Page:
Essential question: does it work?

I remember when our kids were young I bought a book called The Way Things Work. I reproduce the cover here.

 

 

I’m not promoting this book. It’s just that I was thinking about this issue of ‘how things work’ yesterday and thought of the book. There has been a great deal of discussion and debate in the past months on the so-called NHS ‘reforms’. On the whole, there has not been much detail about how a given policy is supposed to work, or evidence that it does work.

My particular issue is the proposed policy to abolish GP practice boundaries. When this first came to my attention about 2 years ago, I was appalled. Why? Because I know from experience that it does not work. How do I know? Because we regularly have patients leave our area and move away, sometimes only a mile or two. Many try to stay on as patients, and when we catch up with them, we ask them to get a local GP. But we have to deal with these ‘non-local’ patients for a time and our experience has shown that it works poorly, and is sometimes actually unsafe. So in essence we have 20 years experience with this and in that sense we have been a de facto pilot site for this policy.

In March 2010 I emailed Andrew Lansley as I knew he was keen on this policy, and was in fact chastising Labour for not having implemented the policy themselves. I felt I had to ask him to show that he had a grasp of how general practice works, and that he had done a robust risk assessment. Click here to see that email exchange.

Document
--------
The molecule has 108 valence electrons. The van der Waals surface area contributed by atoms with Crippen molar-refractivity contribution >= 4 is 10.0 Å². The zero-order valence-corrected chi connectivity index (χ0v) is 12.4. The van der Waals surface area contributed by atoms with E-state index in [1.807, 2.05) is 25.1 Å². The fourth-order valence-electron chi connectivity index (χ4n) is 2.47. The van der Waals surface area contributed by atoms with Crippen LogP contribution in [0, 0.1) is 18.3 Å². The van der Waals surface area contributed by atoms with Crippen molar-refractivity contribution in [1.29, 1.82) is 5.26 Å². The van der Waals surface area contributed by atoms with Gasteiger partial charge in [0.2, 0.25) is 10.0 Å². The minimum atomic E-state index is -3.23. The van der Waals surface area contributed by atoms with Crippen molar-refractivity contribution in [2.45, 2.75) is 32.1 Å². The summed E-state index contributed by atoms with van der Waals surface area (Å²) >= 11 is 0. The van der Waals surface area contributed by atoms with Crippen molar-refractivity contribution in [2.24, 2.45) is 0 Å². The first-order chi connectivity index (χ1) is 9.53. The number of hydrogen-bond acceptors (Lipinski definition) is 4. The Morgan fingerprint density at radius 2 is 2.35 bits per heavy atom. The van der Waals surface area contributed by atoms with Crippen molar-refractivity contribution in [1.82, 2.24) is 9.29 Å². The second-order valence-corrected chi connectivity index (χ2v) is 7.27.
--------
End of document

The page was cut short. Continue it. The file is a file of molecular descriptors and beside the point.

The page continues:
There is no evidence that Andrew Lansley did a risk asssessment; in fact, his chief of staff says in one email that she could suggest that he do a feasibility study. Now it seems to me that if you are undertaking a project of any complexity (and general practice in England is a technology of high levels of complexity) that you do a thorough assessment:  1. you check how it works; 2. you model how you would like it to work; 3. you check for unintended, unwanted effects of your proposed changes; 4. you test it, and evaluate how it works.

And you do this before you launch this as a policy.

If Andrew Lansley or any other Government minister, or MP, or Department of Health spokesperson thinks that this is an unreasonable or dispensable requirement, please let me know.

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For a successful technology, reality must take precedence over public relations, for nature cannot be fooled.   Richard Feynman

 

 

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